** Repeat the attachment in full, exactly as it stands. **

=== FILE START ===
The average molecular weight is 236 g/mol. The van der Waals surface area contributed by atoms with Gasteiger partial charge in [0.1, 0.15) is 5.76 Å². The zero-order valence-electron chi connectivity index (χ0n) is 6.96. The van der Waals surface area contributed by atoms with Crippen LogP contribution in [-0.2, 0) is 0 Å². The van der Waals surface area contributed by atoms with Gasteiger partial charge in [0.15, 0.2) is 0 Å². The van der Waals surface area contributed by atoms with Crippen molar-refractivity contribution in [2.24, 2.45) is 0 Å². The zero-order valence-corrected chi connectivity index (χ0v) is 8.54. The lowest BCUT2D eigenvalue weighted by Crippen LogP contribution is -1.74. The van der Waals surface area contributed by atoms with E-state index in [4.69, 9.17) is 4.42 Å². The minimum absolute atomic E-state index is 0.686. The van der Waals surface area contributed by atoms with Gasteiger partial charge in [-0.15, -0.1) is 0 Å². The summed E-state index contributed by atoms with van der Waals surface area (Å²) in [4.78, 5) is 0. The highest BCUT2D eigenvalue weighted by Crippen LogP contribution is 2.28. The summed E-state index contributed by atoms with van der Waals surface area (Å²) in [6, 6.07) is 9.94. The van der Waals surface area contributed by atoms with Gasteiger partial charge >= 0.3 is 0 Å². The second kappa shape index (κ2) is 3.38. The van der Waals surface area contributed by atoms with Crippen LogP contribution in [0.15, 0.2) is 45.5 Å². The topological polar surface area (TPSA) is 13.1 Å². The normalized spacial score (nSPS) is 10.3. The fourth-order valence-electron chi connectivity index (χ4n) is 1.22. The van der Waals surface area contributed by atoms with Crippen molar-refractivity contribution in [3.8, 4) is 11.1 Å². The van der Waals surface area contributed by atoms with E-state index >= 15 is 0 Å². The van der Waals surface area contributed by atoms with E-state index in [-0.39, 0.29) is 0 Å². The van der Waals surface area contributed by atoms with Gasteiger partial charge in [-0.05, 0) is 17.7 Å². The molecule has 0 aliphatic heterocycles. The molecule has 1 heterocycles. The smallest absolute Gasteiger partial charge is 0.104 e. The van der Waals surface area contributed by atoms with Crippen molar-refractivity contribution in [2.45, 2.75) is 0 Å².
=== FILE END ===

The average molecular weight is 236 g/mol. The van der Waals surface area contributed by atoms with Gasteiger partial charge in [0.1, 0.15) is 5.76 Å². The zero-order valence-electron chi connectivity index (χ0n) is 6.96. The van der Waals surface area contributed by atoms with Crippen LogP contribution in [-0.2, 0) is 0 Å². The van der Waals surface area contributed by atoms with Gasteiger partial charge in [0.15, 0.2) is 0 Å². The van der Waals surface area contributed by atoms with Crippen molar-refractivity contribution in [2.24, 2.45) is 0 Å². The zero-order valence-corrected chi connectivity index (χ0v) is 8.54. The lowest BCUT2D eigenvalue weighted by Crippen LogP contribution is -1.74. The van der Waals surface area contributed by atoms with E-state index in [4.69, 9.17) is 4.42 Å². The minimum absolute atomic E-state index is 0.686. The van der Waals surface area contributed by atoms with Gasteiger partial charge in [-0.15, -0.1) is 0 Å². The summed E-state index contributed by atoms with van der Waals surface area (Å²) in [4.78, 5) is 0. The highest BCUT2D eigenvalue weighted by Crippen LogP contribution is 2.28. The summed E-state index contributed by atoms with van der Waals surface area (Å²) in [6, 6.07) is 9.94. The van der Waals surface area contributed by atoms with Gasteiger partial charge >= 0.3 is 0 Å². The second kappa shape index (κ2) is 3.38. The van der Waals surface area contributed by atoms with Crippen LogP contribution in [0.15, 0.2) is 45.5 Å². The topological polar surface area (TPSA) is 13.1 Å². The normalized spacial score (nSPS) is 10.3. The fourth-order valence-electron chi connectivity index (χ4n) is 1.22. The van der Waals surface area contributed by atoms with Crippen molar-refractivity contribution in [3.8, 4) is 11.1 Å². The van der Waals surface area contributed by atoms with E-state index >= 15 is 0 Å². The van der Waals surface area contributed by atoms with E-state index in [-0.39, 0.29) is 0 Å². The van der Waals surface area contributed by atoms with Gasteiger partial charge in [-0.05, 0) is 17.7 Å². The molecule has 0 aliphatic heterocycles. The molecule has 1 heterocycles. The smallest absolute Gasteiger partial charge is 0.104 e. The van der Waals surface area contributed by atoms with Crippen molar-refractivity contribution in [2.45, 2.75) is 0 Å².